Add bacon and veal. Cook over medium-high heat, stirring and breaking up lumps until no longer pink, about 6 minutes. Stir in wine, tomato paste, tomato puree and milk. Reduce heat to low and simmer, gently for 1 to 1 1/2 hours. Makes about 8 cups.

Tip: Sauce may be made ahead. Cool, uncovered, before chilling, covered. Freeze sauce in batches of 2 cups (500 mL) each, enough to cover 8 cups of pasta.

*Recipe from Dana’s Top Ten Table: 200 Fresh Takes on Family-Favourite Meals. Published by HarperCollins Publishers Ltd. Copyright (c) 2007 by Dana McCauley. All rights reserved. Reprinted by permission of HarperCollins Publishers Ltd.

Worth replacing: gas range

August 25, 2008

For years I endured an electric range and oven (and yes, before you say it out loud, I will admit habitually overstating my misfortunes!). Since statistically few Canadian homes had gas, I couldn’t indulge my chef’s preference for this kind of appliance and still develop recipes for cookbooks, magazines and major corporations and be able to say that the cooking times would work for most people. I was sad in a stoic, noble way.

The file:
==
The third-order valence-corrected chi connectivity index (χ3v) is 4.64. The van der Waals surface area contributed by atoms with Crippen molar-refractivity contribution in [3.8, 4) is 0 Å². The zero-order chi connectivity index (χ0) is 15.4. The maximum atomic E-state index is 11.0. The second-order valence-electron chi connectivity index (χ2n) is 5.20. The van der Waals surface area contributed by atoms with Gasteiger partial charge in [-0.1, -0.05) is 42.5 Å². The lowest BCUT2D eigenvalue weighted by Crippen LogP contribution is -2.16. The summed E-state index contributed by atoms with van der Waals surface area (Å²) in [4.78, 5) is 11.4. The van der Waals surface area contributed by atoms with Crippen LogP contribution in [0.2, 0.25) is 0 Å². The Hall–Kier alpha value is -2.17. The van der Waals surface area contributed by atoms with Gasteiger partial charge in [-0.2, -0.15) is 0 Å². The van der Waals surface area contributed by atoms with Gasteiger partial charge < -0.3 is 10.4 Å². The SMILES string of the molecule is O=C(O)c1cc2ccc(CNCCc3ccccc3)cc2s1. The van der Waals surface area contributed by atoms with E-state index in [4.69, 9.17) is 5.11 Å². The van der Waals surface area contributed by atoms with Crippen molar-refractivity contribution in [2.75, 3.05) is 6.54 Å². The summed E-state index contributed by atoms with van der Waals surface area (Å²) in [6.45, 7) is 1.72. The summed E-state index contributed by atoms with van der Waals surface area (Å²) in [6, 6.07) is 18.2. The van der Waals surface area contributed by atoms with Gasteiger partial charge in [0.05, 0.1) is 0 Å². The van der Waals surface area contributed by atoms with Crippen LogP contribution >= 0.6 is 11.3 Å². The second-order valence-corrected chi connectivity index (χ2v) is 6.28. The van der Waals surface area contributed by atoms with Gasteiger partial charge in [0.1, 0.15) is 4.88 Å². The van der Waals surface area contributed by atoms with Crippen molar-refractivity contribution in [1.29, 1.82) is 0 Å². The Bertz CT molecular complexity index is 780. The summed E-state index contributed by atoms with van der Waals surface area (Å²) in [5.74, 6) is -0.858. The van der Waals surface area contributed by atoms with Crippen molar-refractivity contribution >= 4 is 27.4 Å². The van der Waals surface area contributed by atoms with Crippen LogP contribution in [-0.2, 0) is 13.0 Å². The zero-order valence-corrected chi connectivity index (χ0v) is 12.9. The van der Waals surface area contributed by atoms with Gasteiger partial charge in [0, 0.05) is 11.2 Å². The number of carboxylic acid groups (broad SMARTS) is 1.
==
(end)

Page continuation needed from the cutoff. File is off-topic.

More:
Thankfully, today many more Canadian (and American for that matter) households are installing gas stoves so I can have one again, too. (Although readers should know that I often do a final test of recipes I develop on an electric stove if I have any doubts about timing.)

When choosing my gas range I went for one with heavy-duty cast iron burner racks and pilot lights with automatic starters. Although I didn’t realize it until my range was installed and in use, another benefit of the model I chose is that it has a very low simmer setting. I use this ultra low setting often for braising since it makes slow cooking very efficient and allows me to coax the maximum tenderness out of tough cuts of meat such as brisket and shanks. Likewise, it makes regulating the temperature for poaching very easy, too. Interestingly, a friend of mine who purchased a very high-end gas cook top found that her flame could never be tamed adequately to use these two cooking methods. In fact, she had to use a slow cooker for all braising because her stove was just too hot on its lowest setting.

Whether I move one day or live long enough to wear this unit out, I’d replace it in a heartbeat. I love my gas range!

What kind of a stovetop do you prefer? Although all comments are welcome, I’d love to hear from any of you that have chosen the new induction models. I’m very curious to hear how home cooks like this technology.